Becoming an Army Helicopter Pilot
The Army Has a Special Program for Non-college Graduates
Flying aircraft is a coveted career in the United States armed services, and the process to become a military pilot is a competitive one. Most candidates need at least a bachelor’s degree to apply.
The exception is the Army, where the fleet consists mainly of helicopters rather than fixed-wing aircraft. Becoming a helicopter pilot in the Army does not require higher education or prior enlistment.
The High School to Flight School program allows high school graduates to apply to become warrant officers, a rank necessary to attend Army Aviation School.
To get into that fast-track program, you must write an essay, get letters of recommendation, and meet the same requirements as every other Army flight school candidate.
If you meet the first two criteria, you’ll face a battery of aptitude tests. You’ll have to take the revised Flight Aptitude Selection Test and earn a score of at least 90. In addition, your general technical score on the Armed Forces Vocational Aptitude Battery (ASVAB) tests must be 110 or better.
You’ll have to meet the Army’s height and weight standards. There are also two levels of physicals you must take: the one that every Army recruit takes at a military entrance processing station (MEPS) and an additional Flight Class I physical, to be approved by flight surgeons at Fort Rucker.
You can’t have vision worse than 20/50 in either eye. To remain on flight status after training, pilots can’t allow their vision to deteriorate beyond 20/400. You can’t be colorblind or have problems with depth perception, either.
All physicals need to be done within 18 months before the selection board meets to weigh your qualifications for helicopter pilot school.
If accepted, first you’ll have to attend nine weeks of basic combat training and six weeks of warrant officer candidate school. A warrant officer is a technical expert who specializes in a particular battlefield skill, such as flying choppers. Unlike commissioned officers, they continue working in their specialty, rather than moving up the chain of command.
Once through with warrant officer candidate school, you’ll proceed to the flight training program at Fort Rucker in Alabama. The program begins with classroom instruction on the intricacies of rotary-winged aircraft. You will learn basic flight physics, flight systems, emergency procedures, and you will learn how to draw and read flight maps.
The training advances quickly to Warrior Hall, where new pilots learn to fly helicopters in simulators with spider-like metal legs. Once you have 7 1/2 hours of simulator time under your belt, you’ll learn combat maneuvers used by Army pilots in trainer TH-67 helicopters.
Then you’ll become an expert in one of four helicopters: the OH-58 Kiowa reconnaissance aircraft; the UH-60 Black Hawk, built for medical evacuations and search and rescue missions; the AH-64 Apache, the Army’s primary attack helicopter; or the CH-47 Chinook, a transport chopper.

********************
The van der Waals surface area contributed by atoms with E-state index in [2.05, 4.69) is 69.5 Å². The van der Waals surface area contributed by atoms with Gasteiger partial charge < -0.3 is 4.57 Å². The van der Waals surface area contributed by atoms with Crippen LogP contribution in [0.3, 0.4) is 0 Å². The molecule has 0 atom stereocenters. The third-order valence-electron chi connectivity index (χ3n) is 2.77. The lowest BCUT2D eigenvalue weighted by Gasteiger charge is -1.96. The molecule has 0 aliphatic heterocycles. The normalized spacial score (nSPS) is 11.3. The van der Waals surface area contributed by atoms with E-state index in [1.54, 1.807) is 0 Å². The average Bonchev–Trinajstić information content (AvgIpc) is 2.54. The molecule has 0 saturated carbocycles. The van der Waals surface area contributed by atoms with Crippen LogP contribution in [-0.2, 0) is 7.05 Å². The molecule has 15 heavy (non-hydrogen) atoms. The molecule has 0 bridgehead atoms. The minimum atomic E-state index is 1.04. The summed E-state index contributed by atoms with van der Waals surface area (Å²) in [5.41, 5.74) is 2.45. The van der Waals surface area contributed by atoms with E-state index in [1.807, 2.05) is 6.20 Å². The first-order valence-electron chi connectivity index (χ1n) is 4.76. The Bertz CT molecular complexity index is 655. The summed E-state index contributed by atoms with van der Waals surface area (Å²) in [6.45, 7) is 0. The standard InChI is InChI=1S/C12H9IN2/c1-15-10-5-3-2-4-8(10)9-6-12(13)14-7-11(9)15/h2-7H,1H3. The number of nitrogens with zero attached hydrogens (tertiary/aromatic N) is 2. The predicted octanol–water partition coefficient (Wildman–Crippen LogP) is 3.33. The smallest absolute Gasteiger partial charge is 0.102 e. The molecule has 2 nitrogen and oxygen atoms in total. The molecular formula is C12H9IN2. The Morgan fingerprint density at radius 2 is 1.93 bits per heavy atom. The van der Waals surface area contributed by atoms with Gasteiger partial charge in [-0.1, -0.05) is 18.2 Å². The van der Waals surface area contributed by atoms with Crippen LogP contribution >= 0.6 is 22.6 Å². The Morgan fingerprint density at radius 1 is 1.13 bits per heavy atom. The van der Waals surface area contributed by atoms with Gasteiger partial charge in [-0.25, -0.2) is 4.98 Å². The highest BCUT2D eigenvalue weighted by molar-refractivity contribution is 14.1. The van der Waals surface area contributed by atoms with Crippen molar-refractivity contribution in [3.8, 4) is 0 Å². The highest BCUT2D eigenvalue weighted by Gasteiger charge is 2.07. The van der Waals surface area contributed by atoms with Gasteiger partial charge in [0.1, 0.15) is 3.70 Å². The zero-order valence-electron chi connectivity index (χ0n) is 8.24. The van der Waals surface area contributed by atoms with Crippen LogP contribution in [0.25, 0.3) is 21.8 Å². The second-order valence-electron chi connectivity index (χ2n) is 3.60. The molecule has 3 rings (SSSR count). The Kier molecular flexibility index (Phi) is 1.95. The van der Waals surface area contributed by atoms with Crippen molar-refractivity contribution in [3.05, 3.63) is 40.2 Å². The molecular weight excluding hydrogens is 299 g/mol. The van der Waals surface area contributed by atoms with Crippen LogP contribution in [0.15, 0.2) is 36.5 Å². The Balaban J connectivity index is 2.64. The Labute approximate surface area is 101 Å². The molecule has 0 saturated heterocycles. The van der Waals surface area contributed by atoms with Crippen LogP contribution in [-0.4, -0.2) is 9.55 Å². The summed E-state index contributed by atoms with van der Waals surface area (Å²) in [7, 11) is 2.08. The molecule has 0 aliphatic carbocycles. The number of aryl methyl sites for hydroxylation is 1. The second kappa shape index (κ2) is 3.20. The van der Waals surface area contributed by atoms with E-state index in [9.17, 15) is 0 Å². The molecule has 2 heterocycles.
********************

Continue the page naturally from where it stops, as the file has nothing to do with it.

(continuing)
Depending on the type of aircraft you specialize in, you’ll log between 70 and 150 hours of actual flight time before becoming a helicopter pilot.
You will also be taught how to fly with night vision goggles mounted on the front of the flight helmet, which limits your field of vision to 40 degrees.
The entire program typically takes a year.
A Career Army Helicopter Pilot
Once you have mastered flight school and the chosen aircraft, you will then be assigned any of more than two dozen Aviation Regiments in the Army, Army Reserves, or Air National Guard.
The best of the best Army pilots and crew members tryout for the Army’s Special Operations Aviation Regiment - The 160th SOAR – The Joint Special Operations Command (JSOC) flies MH-47G Chinooks, A/MH-6M Little Birds and MH-60M Black Hawks.
Army helicopter pilots – active duty as well as Army Reserve / Air National Guard deploy frequently when there are missions that require air strikes, ground troops such as the infantry and special operations soldiers they support. Typical deployments to areas such as the recent Iraq and Afghanistan Wars range from 9-12 months long.
An Army pilot typically is stationed with the infantry unit they specifically support. For instance, if a pilot is attached to the 25th Aviation Regiment, the 25th Infantry stationed in Hawaii is where the pilot as his/her family would live. If in support of the 10th Mountain Infantry Division, the 10th Aviation Regiment would be stationed in Fort Drum, New York. Where you find Army ground troops, tanks, and artillery, you will find Army Aviation units on direct fire support, medical evacuation, or personnel transport missions.
The Army will home base its pilots at the large variety of Aviation Regiments throughout the world. Such as Fort Riley, Kansas, Wheeler Army Airfield, Hawaii, Fort Bliss, Texas, Joint Base Lewis-McChord, Washington, Fort Drum, New York, Fort Bragg, North Carolina, Camp Humphreys, South Korea, Fort Campbell, Kentucky, Hunter Army Airfield, Georgia, Fort Carson, Colorado, Fort Hood, Texas and many other locations.